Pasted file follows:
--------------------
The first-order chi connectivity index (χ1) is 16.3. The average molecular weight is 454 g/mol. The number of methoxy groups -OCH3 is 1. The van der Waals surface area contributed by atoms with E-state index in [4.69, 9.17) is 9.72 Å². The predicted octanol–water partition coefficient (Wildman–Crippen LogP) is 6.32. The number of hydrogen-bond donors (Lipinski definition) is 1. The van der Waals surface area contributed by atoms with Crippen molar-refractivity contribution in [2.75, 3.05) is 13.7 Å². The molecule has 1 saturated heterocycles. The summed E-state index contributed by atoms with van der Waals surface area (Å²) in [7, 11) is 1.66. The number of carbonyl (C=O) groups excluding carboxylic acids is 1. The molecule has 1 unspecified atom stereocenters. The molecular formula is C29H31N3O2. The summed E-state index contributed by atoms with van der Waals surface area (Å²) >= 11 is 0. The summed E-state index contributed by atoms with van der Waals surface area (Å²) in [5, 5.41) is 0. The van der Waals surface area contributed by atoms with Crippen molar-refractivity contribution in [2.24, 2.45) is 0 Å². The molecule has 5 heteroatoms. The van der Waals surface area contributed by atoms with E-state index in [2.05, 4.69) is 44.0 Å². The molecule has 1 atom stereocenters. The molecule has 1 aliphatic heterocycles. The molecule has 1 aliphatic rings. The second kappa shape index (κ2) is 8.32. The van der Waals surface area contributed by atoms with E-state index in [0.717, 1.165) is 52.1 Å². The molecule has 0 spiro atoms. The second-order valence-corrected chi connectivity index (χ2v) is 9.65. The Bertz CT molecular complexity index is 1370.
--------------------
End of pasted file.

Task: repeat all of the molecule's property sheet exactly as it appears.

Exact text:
The first-order chi connectivity index (χ1) is 16.3. The average molecular weight is 454 g/mol. The number of methoxy groups -OCH3 is 1. The van der Waals surface area contributed by atoms with E-state index in [4.69, 9.17) is 9.72 Å². The predicted octanol–water partition coefficient (Wildman–Crippen LogP) is 6.32. The number of hydrogen-bond donors (Lipinski definition) is 1. The van der Waals surface area contributed by atoms with Crippen molar-refractivity contribution in [2.75, 3.05) is 13.7 Å². The molecule has 1 saturated heterocycles. The summed E-state index contributed by atoms with van der Waals surface area (Å²) in [7, 11) is 1.66. The number of carbonyl (C=O) groups excluding carboxylic acids is 1. The molecule has 1 unspecified atom stereocenters. The molecular formula is C29H31N3O2. The summed E-state index contributed by atoms with van der Waals surface area (Å²) >= 11 is 0. The summed E-state index contributed by atoms with van der Waals surface area (Å²) in [5, 5.41) is 0. The van der Waals surface area contributed by atoms with Crippen molar-refractivity contribution in [2.24, 2.45) is 0 Å². The molecule has 5 heteroatoms. The van der Waals surface area contributed by atoms with E-state index in [2.05, 4.69) is 44.0 Å². The molecule has 1 atom stereocenters. The molecule has 1 aliphatic heterocycles. The molecule has 1 aliphatic rings. The second kappa shape index (κ2) is 8.32. The van der Waals surface area contributed by atoms with E-state index in [0.717, 1.165) is 52.1 Å². The molecule has 0 spiro atoms. The second-order valence-corrected chi connectivity index (χ2v) is 9.65. The Bertz CT molecular complexity index is 1370.